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It’s Complicated: Understanding Disproportionality

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Disproportionality first came into the public consciousness during the tail end of the civil rights movement in the 1960s (Cruz & Rodl, 2018; Morgan, et al., 2015; Skiba, Artiles, Kozleski, Losen, & Harry, 2016; Skiba, Poloni-Staudinger, Simmons, Renae Feggins-Azziz, & Chung, 2005; Sullivan & Bal, 2013). It is defined as the extent to which participation in certain groups such as gender, race/ethnicity, or socioeconomic status (SES), unjustly affect the likelihood of being labeled as having a disability and placed in special education (Cruz & Rodl, 2018). Because of the Individuals with Disabilities Act (IDEA), there are millions of school children with disabilities who receive Free Appropriate Education (FAPE) across the United States.

Disproportionality affects several groups including but not limited to ethnic/racial, cultural, and language minorities. Students and families may struggle with the acceptability of a disability due to cultural dissonance, or they may have a language barrier preventing them from requesting or accessing the services they need (Morgan et al., 2015). Since millions of children are receiving special education, this issue is important to understand. Not only does it affect students and their families, disproportionality shapes policy. Unfortunately, IDEA only provides funds for overrepresentation and not underrepresentation (Morgan et al., 2015). If overrepresentation is the issue, then there are children receiving services that don’t need it. If it is an issue of underrepresentation, then students are not getting the services they need. Examining the cause of disproportionality might bring greater understanding of the issue.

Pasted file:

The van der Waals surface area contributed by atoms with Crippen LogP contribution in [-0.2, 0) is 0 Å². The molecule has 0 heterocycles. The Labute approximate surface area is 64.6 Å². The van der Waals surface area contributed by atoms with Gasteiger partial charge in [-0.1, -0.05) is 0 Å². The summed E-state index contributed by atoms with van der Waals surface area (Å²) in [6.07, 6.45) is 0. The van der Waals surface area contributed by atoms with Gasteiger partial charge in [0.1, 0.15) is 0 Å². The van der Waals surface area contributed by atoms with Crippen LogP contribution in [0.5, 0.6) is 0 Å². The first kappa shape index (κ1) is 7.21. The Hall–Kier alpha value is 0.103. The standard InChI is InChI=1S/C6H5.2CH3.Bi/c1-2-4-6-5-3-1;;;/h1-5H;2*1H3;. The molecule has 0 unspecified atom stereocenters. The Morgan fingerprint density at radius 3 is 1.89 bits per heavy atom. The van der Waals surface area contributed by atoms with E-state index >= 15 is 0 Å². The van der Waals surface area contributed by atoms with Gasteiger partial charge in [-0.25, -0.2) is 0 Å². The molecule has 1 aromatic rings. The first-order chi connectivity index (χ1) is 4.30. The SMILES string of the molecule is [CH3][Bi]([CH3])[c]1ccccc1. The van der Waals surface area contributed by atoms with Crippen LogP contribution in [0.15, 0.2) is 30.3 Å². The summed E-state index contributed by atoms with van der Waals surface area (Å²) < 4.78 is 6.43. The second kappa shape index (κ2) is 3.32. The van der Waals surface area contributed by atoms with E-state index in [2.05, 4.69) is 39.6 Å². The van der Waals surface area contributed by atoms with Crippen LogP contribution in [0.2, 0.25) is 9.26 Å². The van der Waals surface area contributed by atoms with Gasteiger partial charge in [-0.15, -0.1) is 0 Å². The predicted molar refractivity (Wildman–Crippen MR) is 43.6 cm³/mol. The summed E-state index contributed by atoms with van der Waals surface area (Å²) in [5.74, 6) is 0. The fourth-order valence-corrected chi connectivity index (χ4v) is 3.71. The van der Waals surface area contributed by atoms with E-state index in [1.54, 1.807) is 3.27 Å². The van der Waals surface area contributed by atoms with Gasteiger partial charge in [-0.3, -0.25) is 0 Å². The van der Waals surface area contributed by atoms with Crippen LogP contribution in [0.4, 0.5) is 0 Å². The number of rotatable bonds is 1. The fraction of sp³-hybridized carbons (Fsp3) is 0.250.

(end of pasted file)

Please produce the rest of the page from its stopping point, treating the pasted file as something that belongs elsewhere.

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Socioeconomic status (SES) and school discipline rates are two prominently studied causes for disproportionality. Some researchers feel SES is the more dominant cause while others feel school suspension rates have a larger impact in placing a child in special education. Morgan et al. (2015) observed overrepresentation occurs due to disadvantages brought on by poverty. Sullivan and Bal (2013) found students with high suspension rates were at greater risk of being identified for special education. Clearly, disproportionality is a multifaceted issue. Whatever the cause, a thorough review of the literature may clarify disproportionality.